Jim Urquhart/Reuters
  • The Wild Horse Inmate Program trains wild mustangs that will eventually be adopted by the U.S. Border Patrol, providing the agency with inexpensive but agile horses. Inmates, who help tame these horses, develop skills and insights that will help them in their post-prison life. </br></br>A wild horse attempts to escape being herded into corrals by a helicopter during a Bureau of Land Management round-up outside Milford, Utah, Jan. 8, 2017.
    Jim Urquhart/Reuters
  • Wild horses attempt to escape being herded into corrals by a helicopter during a Bureau of Land Management round-up outside Milford, Utah, Jan. 8, 2017.
    Jim Urquhart/Reuters
  • At least 80 percent of the U.S. Border Patrol's current stable of 400 horses come from inmate training programs in Arizona, Colorado, Kansas and Nevada. The horses are critical for patrolling the rugged and remote stretches of the Mexican border to detect illegal crossings by migrants and drug trafficking. </br></br>Wild horses are herded into corrals by a helicopter during a Bureau of Land Management round-up outside Milford, Utah, Jan. 7, 2017.
    Jim Urquhart/Reuters
  • Participating prisoners round up their horses before dawn and work all day under the watchful eyes of Randy Helm, a third-generation rancher, former narcotics officer and self-proclaimed "cowboy preacher" who supervises the program. </br></br>A U.S. Border Patrol horse goes for a run during an off-patrol day at their station in Boulevard, California, Nov. 12, 2016.
    Mike Blake/Reuters
  • Most prisoners who apply for the program don't have experience with horses so Helm teaches the prisoners to "gentle" the horses rather than "break" them. </br></br> U.S. Border Patrol horses Hollywood, left, and Apache roll in the dirt at their patrol station in Boulevard, California, Nov. 12, 2016.
    Mike Blake/Reuters
  • Over the course of four to six months, the men train their horses - with names like Billy, Rocky and Patches - to tolerate bridles and saddles, respond to commands to trot and canter and perform footwork that will come in handy on the uneven desert terrain along the border. </br></br>A farrier applies a new horseshoe to a U.S. border patrol horse at their station in Boulevard, California, Nov. 14, 2016.
    Mike Blake/Reuters
  • An inmate's saddle and helmet sit on a fence inside Florence State Prison at the Wild Horse Inmate Program (WHIP) in Florence, Arizona, Dec. 2, 2016.
    Mike Blake/Reuters
  • Pictures of horses hang on a wall at the U.S. border patrol station in Boulevard, California, Nov. 12, 2016.
    Mike Blake/Reuters
  • U.S. Border Patrol adoptions are key to the government's effort to stem the nation's growing population of mustangs. A federal law passed in 1971 tasked the Bureau of Land Management with managing wild horse and burro populations in the American West, both to protect the animals and to ensure that vegetation was not overgrazed and water sources depleted. </br></br>Program manager Randy Helm looks over the names of horses being trained as part of the Wild Horse Inmate Program (WHIP) at Florence State Prison in Florence, Arizona, Dec. 2, 2016.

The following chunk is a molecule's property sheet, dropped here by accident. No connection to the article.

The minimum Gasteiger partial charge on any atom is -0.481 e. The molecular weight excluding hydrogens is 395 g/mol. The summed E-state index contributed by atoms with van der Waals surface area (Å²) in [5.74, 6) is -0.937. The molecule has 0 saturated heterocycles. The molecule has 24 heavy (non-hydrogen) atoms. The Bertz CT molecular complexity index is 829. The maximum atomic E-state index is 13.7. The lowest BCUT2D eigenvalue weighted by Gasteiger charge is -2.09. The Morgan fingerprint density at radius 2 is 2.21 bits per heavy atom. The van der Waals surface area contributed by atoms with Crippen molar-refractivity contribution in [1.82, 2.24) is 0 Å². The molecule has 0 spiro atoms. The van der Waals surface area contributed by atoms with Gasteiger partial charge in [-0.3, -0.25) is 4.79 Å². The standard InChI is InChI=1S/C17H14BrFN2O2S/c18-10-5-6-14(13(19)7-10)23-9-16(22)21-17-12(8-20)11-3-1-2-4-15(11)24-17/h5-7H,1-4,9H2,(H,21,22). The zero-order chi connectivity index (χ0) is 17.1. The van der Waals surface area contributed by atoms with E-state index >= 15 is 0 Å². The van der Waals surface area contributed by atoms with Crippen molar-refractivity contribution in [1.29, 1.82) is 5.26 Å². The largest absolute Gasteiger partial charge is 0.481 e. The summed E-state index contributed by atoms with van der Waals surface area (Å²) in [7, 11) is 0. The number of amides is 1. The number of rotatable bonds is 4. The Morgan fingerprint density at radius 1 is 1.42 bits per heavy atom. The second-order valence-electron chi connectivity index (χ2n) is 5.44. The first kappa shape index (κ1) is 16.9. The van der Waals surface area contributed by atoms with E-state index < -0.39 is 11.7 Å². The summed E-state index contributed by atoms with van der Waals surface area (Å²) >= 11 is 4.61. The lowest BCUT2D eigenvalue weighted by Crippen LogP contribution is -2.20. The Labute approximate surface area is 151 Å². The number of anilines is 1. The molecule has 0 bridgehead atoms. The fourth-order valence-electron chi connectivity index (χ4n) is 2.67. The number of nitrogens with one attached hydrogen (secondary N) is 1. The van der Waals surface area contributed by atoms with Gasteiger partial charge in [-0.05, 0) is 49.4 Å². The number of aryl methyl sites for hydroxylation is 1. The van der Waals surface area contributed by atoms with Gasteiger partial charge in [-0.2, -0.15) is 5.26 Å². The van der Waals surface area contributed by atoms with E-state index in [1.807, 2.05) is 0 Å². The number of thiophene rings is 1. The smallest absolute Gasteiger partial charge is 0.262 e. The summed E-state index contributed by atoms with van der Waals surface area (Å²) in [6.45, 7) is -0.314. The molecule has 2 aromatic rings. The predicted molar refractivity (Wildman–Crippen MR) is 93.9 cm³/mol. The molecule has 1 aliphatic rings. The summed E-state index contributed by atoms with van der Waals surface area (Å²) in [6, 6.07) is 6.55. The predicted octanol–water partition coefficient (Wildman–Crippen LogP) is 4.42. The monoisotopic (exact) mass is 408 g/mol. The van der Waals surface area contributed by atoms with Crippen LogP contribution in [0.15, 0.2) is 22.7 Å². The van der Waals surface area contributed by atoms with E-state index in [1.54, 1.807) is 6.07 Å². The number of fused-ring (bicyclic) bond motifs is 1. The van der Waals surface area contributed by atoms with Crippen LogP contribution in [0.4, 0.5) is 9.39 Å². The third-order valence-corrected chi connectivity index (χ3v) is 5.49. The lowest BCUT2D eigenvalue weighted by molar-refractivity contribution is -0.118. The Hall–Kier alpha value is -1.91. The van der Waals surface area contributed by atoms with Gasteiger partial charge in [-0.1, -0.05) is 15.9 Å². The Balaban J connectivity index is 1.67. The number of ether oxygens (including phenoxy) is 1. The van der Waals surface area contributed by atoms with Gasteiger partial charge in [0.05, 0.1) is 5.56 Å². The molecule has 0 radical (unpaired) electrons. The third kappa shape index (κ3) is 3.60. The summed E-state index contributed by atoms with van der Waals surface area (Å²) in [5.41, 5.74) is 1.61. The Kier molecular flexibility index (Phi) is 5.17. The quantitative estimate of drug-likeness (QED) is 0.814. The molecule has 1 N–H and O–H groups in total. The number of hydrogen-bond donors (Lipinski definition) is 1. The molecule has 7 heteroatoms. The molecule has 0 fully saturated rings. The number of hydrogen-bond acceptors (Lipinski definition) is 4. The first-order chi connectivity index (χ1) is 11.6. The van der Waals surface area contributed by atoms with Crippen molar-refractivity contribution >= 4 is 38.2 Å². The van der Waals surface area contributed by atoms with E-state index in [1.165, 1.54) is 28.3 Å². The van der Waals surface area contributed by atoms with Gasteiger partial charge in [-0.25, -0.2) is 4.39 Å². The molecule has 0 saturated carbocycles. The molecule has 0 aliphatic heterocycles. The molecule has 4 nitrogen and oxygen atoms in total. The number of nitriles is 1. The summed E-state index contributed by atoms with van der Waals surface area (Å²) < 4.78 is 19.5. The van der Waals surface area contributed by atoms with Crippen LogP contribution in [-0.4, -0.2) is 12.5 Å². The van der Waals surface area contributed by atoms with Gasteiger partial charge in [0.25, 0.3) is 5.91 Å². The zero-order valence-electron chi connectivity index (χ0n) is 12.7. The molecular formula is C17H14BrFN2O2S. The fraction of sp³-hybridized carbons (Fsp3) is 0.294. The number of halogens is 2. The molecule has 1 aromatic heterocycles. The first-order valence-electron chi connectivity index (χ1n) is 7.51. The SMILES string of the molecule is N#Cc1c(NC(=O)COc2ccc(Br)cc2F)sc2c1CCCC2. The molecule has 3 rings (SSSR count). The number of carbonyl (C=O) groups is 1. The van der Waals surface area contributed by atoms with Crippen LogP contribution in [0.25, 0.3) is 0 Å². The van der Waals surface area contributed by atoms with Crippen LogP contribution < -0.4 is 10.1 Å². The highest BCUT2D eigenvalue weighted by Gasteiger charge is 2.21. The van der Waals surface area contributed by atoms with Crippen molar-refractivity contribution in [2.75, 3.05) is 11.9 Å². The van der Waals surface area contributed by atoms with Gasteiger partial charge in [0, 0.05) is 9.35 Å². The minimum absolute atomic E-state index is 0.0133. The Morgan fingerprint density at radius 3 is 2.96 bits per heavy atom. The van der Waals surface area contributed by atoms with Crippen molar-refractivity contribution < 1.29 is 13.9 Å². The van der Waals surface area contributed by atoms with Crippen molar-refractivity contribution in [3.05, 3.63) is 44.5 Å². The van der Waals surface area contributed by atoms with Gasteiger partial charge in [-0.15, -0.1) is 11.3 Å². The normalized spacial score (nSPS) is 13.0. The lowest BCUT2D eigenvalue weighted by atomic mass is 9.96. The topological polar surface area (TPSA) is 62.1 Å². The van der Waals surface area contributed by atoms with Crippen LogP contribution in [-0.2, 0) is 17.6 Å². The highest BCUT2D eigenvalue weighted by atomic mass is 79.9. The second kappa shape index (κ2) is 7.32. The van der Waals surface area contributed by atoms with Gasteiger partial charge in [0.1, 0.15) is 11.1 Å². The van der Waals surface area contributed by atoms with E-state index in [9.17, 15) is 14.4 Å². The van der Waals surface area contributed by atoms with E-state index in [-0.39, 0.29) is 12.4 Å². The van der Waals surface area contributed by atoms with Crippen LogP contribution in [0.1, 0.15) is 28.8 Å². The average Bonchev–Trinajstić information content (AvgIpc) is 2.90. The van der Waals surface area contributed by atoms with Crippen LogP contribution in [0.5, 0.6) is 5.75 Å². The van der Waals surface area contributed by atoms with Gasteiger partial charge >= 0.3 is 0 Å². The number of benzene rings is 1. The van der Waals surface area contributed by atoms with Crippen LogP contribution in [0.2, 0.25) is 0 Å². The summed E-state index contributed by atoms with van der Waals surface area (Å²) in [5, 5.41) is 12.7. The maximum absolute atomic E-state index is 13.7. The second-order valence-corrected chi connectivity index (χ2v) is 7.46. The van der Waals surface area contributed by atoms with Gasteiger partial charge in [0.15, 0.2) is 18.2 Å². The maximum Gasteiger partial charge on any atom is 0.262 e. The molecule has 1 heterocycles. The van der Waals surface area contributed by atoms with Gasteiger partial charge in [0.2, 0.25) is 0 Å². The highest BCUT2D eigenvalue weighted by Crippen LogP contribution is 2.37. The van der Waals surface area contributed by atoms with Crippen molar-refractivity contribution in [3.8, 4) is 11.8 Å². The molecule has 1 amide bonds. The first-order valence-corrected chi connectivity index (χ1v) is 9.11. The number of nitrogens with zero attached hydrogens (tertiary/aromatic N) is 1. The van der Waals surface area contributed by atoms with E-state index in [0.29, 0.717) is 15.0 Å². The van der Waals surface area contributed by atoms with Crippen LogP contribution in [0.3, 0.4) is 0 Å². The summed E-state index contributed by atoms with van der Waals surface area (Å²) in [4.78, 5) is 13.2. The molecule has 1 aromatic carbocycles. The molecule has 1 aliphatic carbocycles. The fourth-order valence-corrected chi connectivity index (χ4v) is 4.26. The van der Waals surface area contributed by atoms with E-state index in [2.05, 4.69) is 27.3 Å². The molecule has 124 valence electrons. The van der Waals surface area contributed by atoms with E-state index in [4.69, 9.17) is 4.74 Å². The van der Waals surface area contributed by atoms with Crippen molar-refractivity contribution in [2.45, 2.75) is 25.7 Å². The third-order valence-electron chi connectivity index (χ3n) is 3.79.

Mike Blake/Reuters
  • U.S. Border Patrol agents prepare their horses for patrol at their station in Boulevard, California, Nov. 14, 2016.
    Mike Blake/Reuters
  • U.S. Border Patrol agents on horseback patrol along a beach just north of the U.S.-Mexico border near San Diego, California, Nov. 10, 2016. </br></br>Border Patrol is the biggest single purchaser of mustangs from the inmate programs.
    Mike Blake/Reuters
  • U.S. Border Patrol agents from Boulevard Station inspect three men near Jacumba, California, Nov. 14, 2016.
    Mike Blake/Reuters
  • A full moon rises behind U.S. Border Patrol agent Josh Gehrich as he sits atop a hill while on patrol near Jacumba, California, Nov. 14, 2016.
    Mike Blake/Reuters
  • U.S. Border Patrol agents from Boulevard Station look out over a ridge after sunset near Jacumba, California, Nov. 14, 2016.
    Mike Blake/Reuters
  • Randy Helm rides a horse, while inmate Gabriel Curtis gestures, as they train a horse as part of the Wild Horse Inmate Program (WHIP) at Florence State Prison in Florence, Arizona, Dec. 2, 2016.
    Mike Blake/Reuters
  • Inmates tend to horses as part of the Wild Horse Inmate Program (WHIP) at Florence State Prison in Florence, Arizona, Dec. 2, 2016. </br></br>The horses are critical for patrolling the rugged and remote stretches of the Mexican border to detect illegal crossings by migrants and drug trafficking.
    Mike Blake/Reuters
  • An inmate rides a wild horse as part of the Wild Horse Inmate Program (WHIP) at Florence State Prison in Florence, Arizona, Dec. 2, 2016.
    Mike Blake/Reuters
  • An inmate rides a wild horse as part of the Wild Horse Inmate Program (WHIP) at Florence State Prison in Florence, Arizona, Dec. 2, 2016. </br></br>The inmates, though, say they don't mind that the horses help law enforcement. They are simply happy the animals no longer face thirst and starvation in the drought-stricken West.
    Mike Blake/Reuters
Join the Discussion
blog comments powered by Disqus